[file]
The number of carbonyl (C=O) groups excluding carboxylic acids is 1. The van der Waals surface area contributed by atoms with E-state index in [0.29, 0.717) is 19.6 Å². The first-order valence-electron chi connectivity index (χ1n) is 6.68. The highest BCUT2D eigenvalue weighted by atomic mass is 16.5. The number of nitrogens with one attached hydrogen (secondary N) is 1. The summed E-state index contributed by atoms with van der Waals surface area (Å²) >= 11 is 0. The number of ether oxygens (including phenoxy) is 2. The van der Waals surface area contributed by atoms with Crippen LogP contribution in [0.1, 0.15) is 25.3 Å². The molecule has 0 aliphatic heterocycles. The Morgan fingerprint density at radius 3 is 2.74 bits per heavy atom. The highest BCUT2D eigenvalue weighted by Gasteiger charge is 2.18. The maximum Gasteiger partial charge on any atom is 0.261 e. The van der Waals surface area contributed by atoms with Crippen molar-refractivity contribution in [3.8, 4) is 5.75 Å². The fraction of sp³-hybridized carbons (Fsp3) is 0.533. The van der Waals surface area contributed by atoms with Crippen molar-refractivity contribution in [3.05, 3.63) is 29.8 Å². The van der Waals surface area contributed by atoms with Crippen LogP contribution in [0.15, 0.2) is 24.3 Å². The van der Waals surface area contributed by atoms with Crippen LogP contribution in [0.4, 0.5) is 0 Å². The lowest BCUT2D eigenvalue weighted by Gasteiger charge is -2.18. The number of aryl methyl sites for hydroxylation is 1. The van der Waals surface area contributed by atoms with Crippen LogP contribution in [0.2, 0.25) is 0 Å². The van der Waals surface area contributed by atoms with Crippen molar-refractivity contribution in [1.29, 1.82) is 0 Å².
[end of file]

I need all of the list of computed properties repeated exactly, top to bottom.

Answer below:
The number of carbonyl (C=O) groups excluding carboxylic acids is 1. The van der Waals surface area contributed by atoms with E-state index in [0.29, 0.717) is 19.6 Å². The first-order valence-electron chi connectivity index (χ1n) is 6.68. The highest BCUT2D eigenvalue weighted by atomic mass is 16.5. The number of nitrogens with one attached hydrogen (secondary N) is 1. The summed E-state index contributed by atoms with van der Waals surface area (Å²) >= 11 is 0. The number of ether oxygens (including phenoxy) is 2. The van der Waals surface area contributed by atoms with Crippen LogP contribution in [0.1, 0.15) is 25.3 Å². The molecule has 0 aliphatic heterocycles. The Morgan fingerprint density at radius 3 is 2.74 bits per heavy atom. The highest BCUT2D eigenvalue weighted by Gasteiger charge is 2.18. The maximum Gasteiger partial charge on any atom is 0.261 e. The van der Waals surface area contributed by atoms with Crippen molar-refractivity contribution in [3.8, 4) is 5.75 Å². The fraction of sp³-hybridized carbons (Fsp3) is 0.533. The van der Waals surface area contributed by atoms with Crippen molar-refractivity contribution in [3.05, 3.63) is 29.8 Å². The van der Waals surface area contributed by atoms with Crippen LogP contribution in [0.15, 0.2) is 24.3 Å². The van der Waals surface area contributed by atoms with Crippen LogP contribution in [0.4, 0.5) is 0 Å². The lowest BCUT2D eigenvalue weighted by Gasteiger charge is -2.18. The number of aryl methyl sites for hydroxylation is 1. The van der Waals surface area contributed by atoms with Crippen LogP contribution in [0.2, 0.25) is 0 Å². The van der Waals surface area contributed by atoms with Crippen molar-refractivity contribution in [1.29, 1.82) is 0 Å².